- Mild headache
- A general feeling of unease and discomfort (malaise)
In children younger than 3 years of age, RSV can lead to a lower respiratory tract illness such as pneumonia or bronchiolitis — an inflammation of the small air passages in the lungs. Signs and symptoms may include:
- High fever
- Severe cough
- Wheezing — a high-pitched noise that's usually heard on breathing out (exhaling)
- Rapid breathing or difficulty breathing, which may make the child prefer to sit up rather than lie down
- Bluish color of the skin due to lack of oxygen
Infants are most severely affected by respiratory syncytial virus. They may markedly draw in their chest muscles and the skin between their ribs, indicating that they are having trouble breathing, and their breathing may be short, shallow and rapid. Or they may not show any signs of a respiratory tract infection, but will eat poorly and be unusually lethargic and irritable.
Most children and adults recover from the illness in eight to 15 days. But in young babies, infants born prematurely, or infants or adults who have chronic heart or lung problems, the virus may cause a more severe — occasionally life-threatening — infection that requires hospitalization.
Your doctor may suspect respiratory syncytial virus based on a physical exam and the time of year of the infection. During the exam, he or she may listen to the lungs with a stethoscope to check for wheezing or other abnormal sounds, which may help determine why there is difficulty breathing. A painless skin test may be done to check whether the level of oxygen available in the bloodstream is lower than usual. Your doctor may also conduct blood tests to check white cell counts or to look for the presence of viruses, bacteria or other organisms.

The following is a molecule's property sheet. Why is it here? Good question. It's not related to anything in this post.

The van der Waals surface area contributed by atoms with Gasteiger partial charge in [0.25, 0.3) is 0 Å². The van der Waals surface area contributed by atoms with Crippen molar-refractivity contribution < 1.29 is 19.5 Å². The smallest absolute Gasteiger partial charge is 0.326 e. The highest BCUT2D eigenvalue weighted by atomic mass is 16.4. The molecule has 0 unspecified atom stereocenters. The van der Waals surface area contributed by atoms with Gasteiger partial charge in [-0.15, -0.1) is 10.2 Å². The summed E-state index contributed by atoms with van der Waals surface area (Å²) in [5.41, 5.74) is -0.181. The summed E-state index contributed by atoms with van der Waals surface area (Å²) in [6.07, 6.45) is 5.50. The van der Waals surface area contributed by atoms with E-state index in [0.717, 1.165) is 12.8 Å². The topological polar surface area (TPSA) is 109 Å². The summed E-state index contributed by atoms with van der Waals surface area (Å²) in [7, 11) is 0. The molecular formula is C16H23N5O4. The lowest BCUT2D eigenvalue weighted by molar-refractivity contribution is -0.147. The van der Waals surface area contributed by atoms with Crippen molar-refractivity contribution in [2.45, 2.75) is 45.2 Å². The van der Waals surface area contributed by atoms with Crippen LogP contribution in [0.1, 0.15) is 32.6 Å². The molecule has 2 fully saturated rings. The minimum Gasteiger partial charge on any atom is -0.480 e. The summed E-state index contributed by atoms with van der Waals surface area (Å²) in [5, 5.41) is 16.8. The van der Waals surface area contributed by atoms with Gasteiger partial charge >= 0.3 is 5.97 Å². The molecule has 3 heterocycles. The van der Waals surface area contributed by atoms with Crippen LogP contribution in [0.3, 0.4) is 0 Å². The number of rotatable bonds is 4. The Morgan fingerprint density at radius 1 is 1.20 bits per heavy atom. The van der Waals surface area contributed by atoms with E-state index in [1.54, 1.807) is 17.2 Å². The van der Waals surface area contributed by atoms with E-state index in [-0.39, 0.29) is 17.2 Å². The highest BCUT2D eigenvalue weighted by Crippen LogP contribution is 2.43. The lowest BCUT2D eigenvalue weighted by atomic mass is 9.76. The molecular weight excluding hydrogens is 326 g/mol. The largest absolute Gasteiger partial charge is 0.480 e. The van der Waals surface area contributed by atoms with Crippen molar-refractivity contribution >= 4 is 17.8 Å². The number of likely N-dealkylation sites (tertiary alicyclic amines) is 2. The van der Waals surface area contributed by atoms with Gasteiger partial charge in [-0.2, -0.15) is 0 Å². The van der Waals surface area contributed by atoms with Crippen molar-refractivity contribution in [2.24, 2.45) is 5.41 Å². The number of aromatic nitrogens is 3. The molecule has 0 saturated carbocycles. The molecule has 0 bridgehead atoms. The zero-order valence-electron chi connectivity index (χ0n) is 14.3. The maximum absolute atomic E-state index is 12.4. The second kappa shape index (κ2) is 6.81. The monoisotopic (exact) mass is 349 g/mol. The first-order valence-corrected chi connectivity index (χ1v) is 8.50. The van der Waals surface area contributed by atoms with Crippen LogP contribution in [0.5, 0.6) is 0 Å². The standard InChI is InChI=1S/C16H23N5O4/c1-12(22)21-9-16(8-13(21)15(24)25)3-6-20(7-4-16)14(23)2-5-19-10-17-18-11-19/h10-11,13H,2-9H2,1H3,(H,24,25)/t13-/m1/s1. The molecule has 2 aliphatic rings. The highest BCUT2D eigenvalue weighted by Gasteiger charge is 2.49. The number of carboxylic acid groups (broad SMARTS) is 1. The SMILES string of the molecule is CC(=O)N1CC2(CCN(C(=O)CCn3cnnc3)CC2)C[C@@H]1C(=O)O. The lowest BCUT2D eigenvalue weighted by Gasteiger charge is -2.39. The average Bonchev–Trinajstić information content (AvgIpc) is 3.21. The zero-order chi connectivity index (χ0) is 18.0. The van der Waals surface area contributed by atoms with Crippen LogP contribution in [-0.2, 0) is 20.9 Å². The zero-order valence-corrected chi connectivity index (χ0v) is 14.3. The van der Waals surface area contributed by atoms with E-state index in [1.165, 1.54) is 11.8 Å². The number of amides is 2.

Chest X-rays may be used to check for pneumonia. In addition, your doctor may collect respiratory secretions from your nose to test for the virus in a lab.
Respiratory syncytial virus is the most common cause of respiratory illness in infants and young children. But it can be serious — especially for babies younger than 6 months old, babies that are born prematurely, and babies with congenital heart or lung disease.
Each year, up to 125,000 infants in the United States are hospitalized with severe RSV, and a small percentage die of the infection. Of infants and young children experiencing their first RSV infection, many also experience symptoms of bronchiolitis and pneumonia. Middle ear infections — which occur when bacteria infiltrate the space behind the eardrum — are another complication. There may also be a link between severe respiratory syncytial virus and the chance of developing asthma later in life.
Once a person has been infected with respiratory syncytial virus, it's common to occasionally experience a recurrence of RSV throughout life. Subsequent infections typically aren't as severe, but in older adults or people with chronic heart or lung disease, it can be serious and, in some cases, fatal.